Madame de Rosemonde writes to the Présidente de Tourvel, dictating through her maid, Adélaide, on account of her rheumatism in Letter One Hundred and Twelve, to express her friendship for, and sympathy with, the troubled woman.
In Letter One Hundred and Thirteen, the Marquise de Merteuil informs the Vicomte de Valmont that Paris society has begun to remark upon his prolonged absence. She also mentions that she has begun to tire of her lover, the Chevalier de Belleroche, and that the Chevalier Danceny is to be his successor. Apparently, the Marquise is also awaiting the outcome of a lawsuit.
Tourvel replies to Madame de Rosemonde's kind note (Letter One Hundred and Fourteen) with more worries. She has heard that Valmont is sick, and since he has suddenly stopped writing to her, she is concerned that it may be serious.
Meanwhile, the Vicomte composes a letter to Merteuil (Letter One Hundred and Fifteen) to brag about his current exploits with Cécile and his adventures to come with the Présidente. He also advises Merteuil to leave Danceny to someone a little closer to his own age.
Danceny himself, in his latest letter to Cécile (Letter One Hundred and Sixteen), is filled with doubts. He remarks on how charming the Marquise de Merteuil has been of late, and how much he longs to hear a confirmation of Cécile's feelings for him.
Cécile replies (Letter One Hundred and Seventeen) coyly. She queries whether Danceny appreciates the trouble she has to go to communicate with him at all, and questions whether he appreciate her unhappiness, forced as she is to marry the Comte de Gercourt. She closes by complimenting the Vicomte Valmont on his efforts to keep them in communication.
Danceny addresses Merteuil as "my beloved friend" ("mon adorable amie") in his next letter (Letter One Hundred and Eighteen) and begs her to come back from her absence of two days. He compliments her on her intellect and describes the ways in which her acquaintance with Cécile has increased his feelings for Cécile.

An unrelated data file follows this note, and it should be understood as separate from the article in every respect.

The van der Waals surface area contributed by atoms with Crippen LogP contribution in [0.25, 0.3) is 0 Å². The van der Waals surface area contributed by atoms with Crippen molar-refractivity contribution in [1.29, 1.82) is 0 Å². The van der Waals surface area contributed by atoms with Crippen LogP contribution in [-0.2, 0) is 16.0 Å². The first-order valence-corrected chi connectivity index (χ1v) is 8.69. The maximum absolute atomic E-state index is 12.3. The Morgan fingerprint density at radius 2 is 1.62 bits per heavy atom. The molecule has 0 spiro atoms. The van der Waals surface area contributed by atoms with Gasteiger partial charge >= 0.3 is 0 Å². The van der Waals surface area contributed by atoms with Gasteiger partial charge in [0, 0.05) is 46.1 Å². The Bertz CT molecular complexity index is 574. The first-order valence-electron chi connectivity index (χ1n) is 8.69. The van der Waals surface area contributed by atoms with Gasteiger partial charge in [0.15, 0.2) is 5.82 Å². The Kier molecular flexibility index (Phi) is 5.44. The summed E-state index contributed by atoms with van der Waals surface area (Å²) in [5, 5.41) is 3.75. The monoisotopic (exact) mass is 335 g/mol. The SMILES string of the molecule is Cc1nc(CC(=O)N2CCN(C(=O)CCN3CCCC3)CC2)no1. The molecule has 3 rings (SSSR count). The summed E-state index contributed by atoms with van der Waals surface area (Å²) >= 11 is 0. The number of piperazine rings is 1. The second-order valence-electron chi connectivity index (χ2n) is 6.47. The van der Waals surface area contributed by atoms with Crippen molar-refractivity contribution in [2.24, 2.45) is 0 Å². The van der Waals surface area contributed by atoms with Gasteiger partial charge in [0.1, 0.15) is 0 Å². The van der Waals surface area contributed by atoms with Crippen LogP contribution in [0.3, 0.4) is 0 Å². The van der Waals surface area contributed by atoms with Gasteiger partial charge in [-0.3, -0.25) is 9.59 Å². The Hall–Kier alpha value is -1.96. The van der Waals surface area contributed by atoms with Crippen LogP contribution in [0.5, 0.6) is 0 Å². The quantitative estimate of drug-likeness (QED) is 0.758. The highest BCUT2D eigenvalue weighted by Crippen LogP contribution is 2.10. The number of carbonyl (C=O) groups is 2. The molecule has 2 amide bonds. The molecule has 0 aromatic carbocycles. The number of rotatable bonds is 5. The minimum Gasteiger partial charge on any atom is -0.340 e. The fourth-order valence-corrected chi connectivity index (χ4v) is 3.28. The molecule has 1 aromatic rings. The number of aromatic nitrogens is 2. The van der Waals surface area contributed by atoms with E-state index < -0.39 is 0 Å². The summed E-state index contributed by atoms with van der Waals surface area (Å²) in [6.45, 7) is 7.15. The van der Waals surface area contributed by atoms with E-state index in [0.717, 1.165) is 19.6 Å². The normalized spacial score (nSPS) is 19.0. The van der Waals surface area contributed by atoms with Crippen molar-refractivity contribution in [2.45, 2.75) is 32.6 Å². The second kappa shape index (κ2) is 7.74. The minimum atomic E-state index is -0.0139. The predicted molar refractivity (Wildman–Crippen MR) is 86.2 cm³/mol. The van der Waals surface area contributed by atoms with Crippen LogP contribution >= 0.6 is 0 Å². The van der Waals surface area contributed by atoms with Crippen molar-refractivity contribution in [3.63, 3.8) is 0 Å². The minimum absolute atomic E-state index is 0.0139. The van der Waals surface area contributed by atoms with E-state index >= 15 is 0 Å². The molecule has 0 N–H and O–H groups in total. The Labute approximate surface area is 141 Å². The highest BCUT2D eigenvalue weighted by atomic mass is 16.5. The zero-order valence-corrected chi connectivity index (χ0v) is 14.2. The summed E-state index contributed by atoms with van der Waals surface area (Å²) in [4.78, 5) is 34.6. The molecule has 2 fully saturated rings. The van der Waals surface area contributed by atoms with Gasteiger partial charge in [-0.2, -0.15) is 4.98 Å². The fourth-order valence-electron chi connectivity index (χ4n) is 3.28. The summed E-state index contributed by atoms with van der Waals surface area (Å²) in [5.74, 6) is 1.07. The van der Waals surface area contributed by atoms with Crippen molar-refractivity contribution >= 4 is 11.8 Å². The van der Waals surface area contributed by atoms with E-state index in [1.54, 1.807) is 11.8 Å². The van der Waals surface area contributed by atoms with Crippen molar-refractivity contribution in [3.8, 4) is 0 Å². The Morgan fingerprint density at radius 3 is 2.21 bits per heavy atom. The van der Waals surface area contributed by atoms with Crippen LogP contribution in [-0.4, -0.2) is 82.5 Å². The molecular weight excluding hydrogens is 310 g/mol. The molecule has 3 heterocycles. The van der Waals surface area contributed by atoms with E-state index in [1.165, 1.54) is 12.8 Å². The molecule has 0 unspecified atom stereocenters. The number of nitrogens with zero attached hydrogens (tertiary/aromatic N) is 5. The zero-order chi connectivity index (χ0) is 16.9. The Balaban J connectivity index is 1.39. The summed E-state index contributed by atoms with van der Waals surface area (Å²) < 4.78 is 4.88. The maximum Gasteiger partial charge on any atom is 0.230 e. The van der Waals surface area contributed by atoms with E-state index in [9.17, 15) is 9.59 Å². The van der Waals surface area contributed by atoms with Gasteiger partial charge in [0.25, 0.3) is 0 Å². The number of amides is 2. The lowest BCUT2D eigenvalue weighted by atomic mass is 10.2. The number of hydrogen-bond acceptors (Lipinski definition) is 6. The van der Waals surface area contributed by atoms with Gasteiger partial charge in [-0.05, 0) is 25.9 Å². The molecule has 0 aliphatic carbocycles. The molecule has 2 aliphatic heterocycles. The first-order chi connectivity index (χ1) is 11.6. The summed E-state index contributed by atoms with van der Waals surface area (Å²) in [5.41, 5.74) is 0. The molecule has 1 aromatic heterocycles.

Madame de Rosemonde labors to communicate with the Présidente de Tourvel, producing Letter One Hundred and Nineteen, in which she describes Valmont's recent activities: he has been hiding in his room and looking sad.
In a last ditch attempt to reach out to his Tourvel, Valmont writes to a certain Father Anselme (Letter One Hundred and Twenty), to ask the priest to speak to the Présidente about his recent resolution to confess and renounce his sins.
Merteuil is impressed by Danceny's latest letter. She goes so far, in Letter One Hundred and Twenty-one, as to tell him to stop flattering her and have a mind to Cécile.
Rosemonde writes again to Tourvel (Letter One Hundred and Twenty-two) to tell her how she recently found her nephew in his room looking very pathetic and dejected. When she spoke to him, he intimated that he was thinking of ending his love out of grief over the Présidente.
Father Anselme replies to the Vicomte (Letter One Hundred and Twenty-three) to tell him that he has arranged a meeting with Tourvel for him.
Tourvel herself, having learned of Valmont's plans to repent and love her no longer, writes to Madame de Rosemonde (Letter One Hundred and Twenty-four). She tells the older woman that she plans to receive him and finally resolve the conflict between them and in her own heart.
Valmont has at long last come far enough along his path toward Tourvel. He has invented a scenario in which the Présidente de Tourvel is convinced that she must consent to his love to save him from eternal damnation, or death. Valmont's earliest tendency to imitate the Présidente's religious terminology in his letters, which became a practice of using the Présidente's values against her, has culminated in this ultimate test of her faith. We question whether she will sacrifice her own salvation with an act of adultery to save Valmont from suicide. If this seems like an overly dramatic situation, that is because it has been carefully composed by Valmont, who, as he reports it later to the Marquise, considers the scene of Tourvel's seduction a beautiful piece of theater. But as one can see from Tourvel's letter (Letter One Hundred and Twenty-four) to Madame de Rosemonde, her religious convictions are not for show, and by penetrating her moral universe, Valmont conquers her easily.
It is easier than Tourvel would like for her to confuse the pronoun "He" with "he," with Valmont. It is also much too easy for her to confuse the Christian idea of sacrifice with the sacrifice she might make to Valmont—the sacrifice of a virtue which she now sees as due only to him, since he is the only man who challenges it.
This line or reasoning or wondering recalls the convent where Cécile has spent her entire youth and where Tourvel, like as not, spent hers. Though the convent was intended as a sure-fire way to prevent young women from being debauched, or from learning too much too quickly, it clearly left them unprepared to deal with men of the world like Valmont. Indeed, any man who understood the arguments put forward by the church of the time to "educate" and protect young women, could easily use those arguments to further his own ends, so fervently were girls taught to believe in them.